IN RE: IKO ROOFING SHINGLE PRODUCTS LIABILITY LITIGATION Appeal of Debra Zanetti, et al., on behalf of a proposed class.
Purchasers of organic asphalt roofing shingles in many states have filed suits against IKO Manufacturing and affiliated firms, contending that it falsely told customers that these shingles met an industry standard known as ASTM D225, and that compliance had been ascertained by use of a testing protocol known as ASTM D228. What distinguishes an “organic” asphalt tile is the inclusion of a layer made from felt or paper; tiles that include a fiber-glass layer are not called organic, even though asphalt itself has organic components. We omit other details about the tiles and the standards, for the merits of plaintiffs' claims are not material to the current dispute.
In 2009 the Panel on Multidistrict Litigation transferred all of the federal suits to the Central District of Illinois for consolidated pretrial proceedings under 28 U.S.C. § 1407. Plaintiffs asked the court to certify a class that would cover IKO's sales in eight states since 1979. The court declined, 2014 U.S. Dist. LEXIS 80243 (C.D.Ill. Jan. 28, 2014), and we granted the plaintiffs' request for interlocutory review under Fed.R.Civ.P. 23(f).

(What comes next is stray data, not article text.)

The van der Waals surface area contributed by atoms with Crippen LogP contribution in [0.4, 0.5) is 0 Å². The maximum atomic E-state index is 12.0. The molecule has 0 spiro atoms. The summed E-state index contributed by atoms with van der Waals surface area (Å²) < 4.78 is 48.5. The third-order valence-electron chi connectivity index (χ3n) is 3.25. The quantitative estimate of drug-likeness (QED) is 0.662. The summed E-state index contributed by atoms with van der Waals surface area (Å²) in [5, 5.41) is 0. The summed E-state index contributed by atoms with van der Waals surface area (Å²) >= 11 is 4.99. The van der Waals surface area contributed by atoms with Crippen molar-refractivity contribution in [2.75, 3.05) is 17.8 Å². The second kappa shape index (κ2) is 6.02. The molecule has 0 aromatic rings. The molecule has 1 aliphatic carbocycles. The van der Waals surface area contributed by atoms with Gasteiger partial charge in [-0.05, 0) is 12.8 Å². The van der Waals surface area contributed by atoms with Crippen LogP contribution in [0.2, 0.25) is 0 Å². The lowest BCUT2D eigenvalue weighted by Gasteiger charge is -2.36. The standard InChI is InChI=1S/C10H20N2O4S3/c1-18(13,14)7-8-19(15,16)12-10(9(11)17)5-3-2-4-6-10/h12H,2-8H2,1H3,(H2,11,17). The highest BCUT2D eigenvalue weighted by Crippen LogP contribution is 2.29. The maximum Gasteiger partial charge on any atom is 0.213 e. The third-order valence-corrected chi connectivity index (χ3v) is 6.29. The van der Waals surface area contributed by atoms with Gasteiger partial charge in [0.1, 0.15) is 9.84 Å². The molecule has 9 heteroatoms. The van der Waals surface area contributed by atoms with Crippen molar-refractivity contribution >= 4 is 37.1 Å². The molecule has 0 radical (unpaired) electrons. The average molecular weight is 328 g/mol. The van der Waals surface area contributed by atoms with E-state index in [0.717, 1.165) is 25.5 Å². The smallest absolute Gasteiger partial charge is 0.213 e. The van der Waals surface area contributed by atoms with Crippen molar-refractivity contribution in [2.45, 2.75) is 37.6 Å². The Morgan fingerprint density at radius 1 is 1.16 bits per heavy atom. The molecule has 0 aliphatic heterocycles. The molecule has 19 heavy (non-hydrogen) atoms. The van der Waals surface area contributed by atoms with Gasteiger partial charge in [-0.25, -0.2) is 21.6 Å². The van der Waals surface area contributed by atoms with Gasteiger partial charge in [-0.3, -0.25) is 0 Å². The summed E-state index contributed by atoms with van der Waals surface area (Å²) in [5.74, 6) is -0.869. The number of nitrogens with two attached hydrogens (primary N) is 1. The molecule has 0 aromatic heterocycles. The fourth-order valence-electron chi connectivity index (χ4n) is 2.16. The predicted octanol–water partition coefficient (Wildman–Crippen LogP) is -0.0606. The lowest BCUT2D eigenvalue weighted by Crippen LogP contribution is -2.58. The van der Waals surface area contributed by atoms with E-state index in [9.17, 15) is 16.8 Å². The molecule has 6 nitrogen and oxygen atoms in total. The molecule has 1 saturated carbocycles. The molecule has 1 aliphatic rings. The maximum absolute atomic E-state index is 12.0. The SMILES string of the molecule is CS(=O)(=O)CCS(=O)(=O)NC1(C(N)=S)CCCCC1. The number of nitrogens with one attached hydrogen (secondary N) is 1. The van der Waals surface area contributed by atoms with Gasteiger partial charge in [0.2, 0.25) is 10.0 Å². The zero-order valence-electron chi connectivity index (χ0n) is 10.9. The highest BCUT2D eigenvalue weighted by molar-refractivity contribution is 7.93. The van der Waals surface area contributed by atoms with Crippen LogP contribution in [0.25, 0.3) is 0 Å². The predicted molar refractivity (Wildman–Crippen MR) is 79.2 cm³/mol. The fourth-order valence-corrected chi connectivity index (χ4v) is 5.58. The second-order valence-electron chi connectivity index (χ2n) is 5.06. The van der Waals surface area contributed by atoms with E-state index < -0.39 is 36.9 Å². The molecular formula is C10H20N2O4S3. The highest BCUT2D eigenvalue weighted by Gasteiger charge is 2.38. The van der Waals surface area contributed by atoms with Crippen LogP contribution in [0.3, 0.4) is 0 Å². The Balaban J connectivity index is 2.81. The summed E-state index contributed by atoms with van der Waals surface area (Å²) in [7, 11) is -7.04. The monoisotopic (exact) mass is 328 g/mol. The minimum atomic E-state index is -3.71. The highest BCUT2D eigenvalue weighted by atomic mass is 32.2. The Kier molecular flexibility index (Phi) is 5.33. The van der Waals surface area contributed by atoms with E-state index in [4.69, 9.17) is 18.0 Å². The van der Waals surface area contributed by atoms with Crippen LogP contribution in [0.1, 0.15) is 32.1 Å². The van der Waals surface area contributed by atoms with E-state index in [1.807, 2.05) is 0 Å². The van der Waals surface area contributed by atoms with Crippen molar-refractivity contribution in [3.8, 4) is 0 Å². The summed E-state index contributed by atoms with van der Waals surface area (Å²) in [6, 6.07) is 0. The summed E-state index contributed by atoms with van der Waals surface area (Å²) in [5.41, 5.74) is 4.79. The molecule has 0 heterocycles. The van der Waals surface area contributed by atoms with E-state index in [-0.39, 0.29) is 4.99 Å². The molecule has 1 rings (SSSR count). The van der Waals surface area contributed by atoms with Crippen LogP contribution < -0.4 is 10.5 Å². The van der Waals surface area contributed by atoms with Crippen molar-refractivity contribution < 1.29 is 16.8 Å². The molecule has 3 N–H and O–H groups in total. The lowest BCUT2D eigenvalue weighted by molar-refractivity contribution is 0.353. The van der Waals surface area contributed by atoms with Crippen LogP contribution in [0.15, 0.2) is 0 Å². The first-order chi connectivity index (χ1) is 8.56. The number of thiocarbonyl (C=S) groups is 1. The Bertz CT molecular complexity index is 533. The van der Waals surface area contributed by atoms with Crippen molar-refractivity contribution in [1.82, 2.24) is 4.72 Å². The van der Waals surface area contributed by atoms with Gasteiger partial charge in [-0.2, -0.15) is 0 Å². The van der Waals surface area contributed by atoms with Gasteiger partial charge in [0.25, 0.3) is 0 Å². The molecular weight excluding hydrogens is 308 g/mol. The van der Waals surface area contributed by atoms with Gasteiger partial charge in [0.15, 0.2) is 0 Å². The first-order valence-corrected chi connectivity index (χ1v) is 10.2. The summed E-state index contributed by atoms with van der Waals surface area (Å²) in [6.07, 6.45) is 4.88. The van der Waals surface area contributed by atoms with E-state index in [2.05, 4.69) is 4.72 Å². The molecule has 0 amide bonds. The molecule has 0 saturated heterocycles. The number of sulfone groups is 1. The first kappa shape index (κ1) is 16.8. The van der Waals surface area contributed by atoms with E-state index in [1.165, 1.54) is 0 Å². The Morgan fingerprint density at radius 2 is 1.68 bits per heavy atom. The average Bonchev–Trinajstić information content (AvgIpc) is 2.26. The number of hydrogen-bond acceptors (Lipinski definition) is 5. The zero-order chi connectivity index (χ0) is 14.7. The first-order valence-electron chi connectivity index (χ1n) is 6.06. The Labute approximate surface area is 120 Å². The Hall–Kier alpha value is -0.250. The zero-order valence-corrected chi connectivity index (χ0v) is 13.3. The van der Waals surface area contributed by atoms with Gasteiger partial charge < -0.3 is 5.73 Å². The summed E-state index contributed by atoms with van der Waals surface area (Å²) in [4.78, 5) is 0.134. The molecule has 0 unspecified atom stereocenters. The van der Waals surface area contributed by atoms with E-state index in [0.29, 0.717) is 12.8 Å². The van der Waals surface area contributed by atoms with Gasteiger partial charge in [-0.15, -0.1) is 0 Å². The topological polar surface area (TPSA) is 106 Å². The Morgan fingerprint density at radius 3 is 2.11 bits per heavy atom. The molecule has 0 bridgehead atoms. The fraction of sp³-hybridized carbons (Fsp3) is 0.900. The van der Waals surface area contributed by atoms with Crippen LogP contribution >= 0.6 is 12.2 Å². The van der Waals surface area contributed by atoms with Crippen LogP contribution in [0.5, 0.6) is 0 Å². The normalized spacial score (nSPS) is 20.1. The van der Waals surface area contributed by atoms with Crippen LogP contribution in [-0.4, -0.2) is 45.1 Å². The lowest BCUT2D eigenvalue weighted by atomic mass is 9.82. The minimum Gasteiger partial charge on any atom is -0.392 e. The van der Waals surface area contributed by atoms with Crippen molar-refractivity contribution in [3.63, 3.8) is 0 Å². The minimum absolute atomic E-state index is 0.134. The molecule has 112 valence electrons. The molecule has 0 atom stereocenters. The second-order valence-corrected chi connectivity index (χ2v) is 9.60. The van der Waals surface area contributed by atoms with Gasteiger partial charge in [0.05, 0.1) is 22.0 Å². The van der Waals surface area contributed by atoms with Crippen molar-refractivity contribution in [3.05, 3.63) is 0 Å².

Before addressing plaintiffs' arguments about the class-certification decision, we must consider whether the judge who denied plaintiffs' motion had authority to preside over the litigation. Section 1407(b) provides that the “pretrial proceedings shall be conducted by a judge or judges to whom such actions are assigned by the judicial panel on multidistrict litigation.” The Panel assigned the cases to Judge McCuskey, who had agreed to accept them. In his capacity as the district's Chief Judge at the time, he reassigned them to Judge Baker early in 2010.Unfortunately, Judges McCuskey and Baker failed to recognize that § 1407(b) gives the Panel exclusive power to select the judge. Its rules provide that, “[i]f for any reason the transferee judge is unable to continue those responsibilities, the Panel shall make the re-assignment of a new transferee judge.” Rules of Procedure of the United States Panel on Multidistrict Litigation 2.1(e). Neither judge asked the Panel to change the assignment. The Panel proceeded to transfer follow-on cases to Judge McCuskey through 2012, without appreciating that all he did was relay them to Judge Baker. Eventually the Panel got wind of the situation (the record does not reveal how) and on February 12, 2014, issued an order transferring all of the cases to Judge Baker. But he had denied plaintiffs' motion for class certification two weeks earlier. In legal jargon, he was acting ultra vires.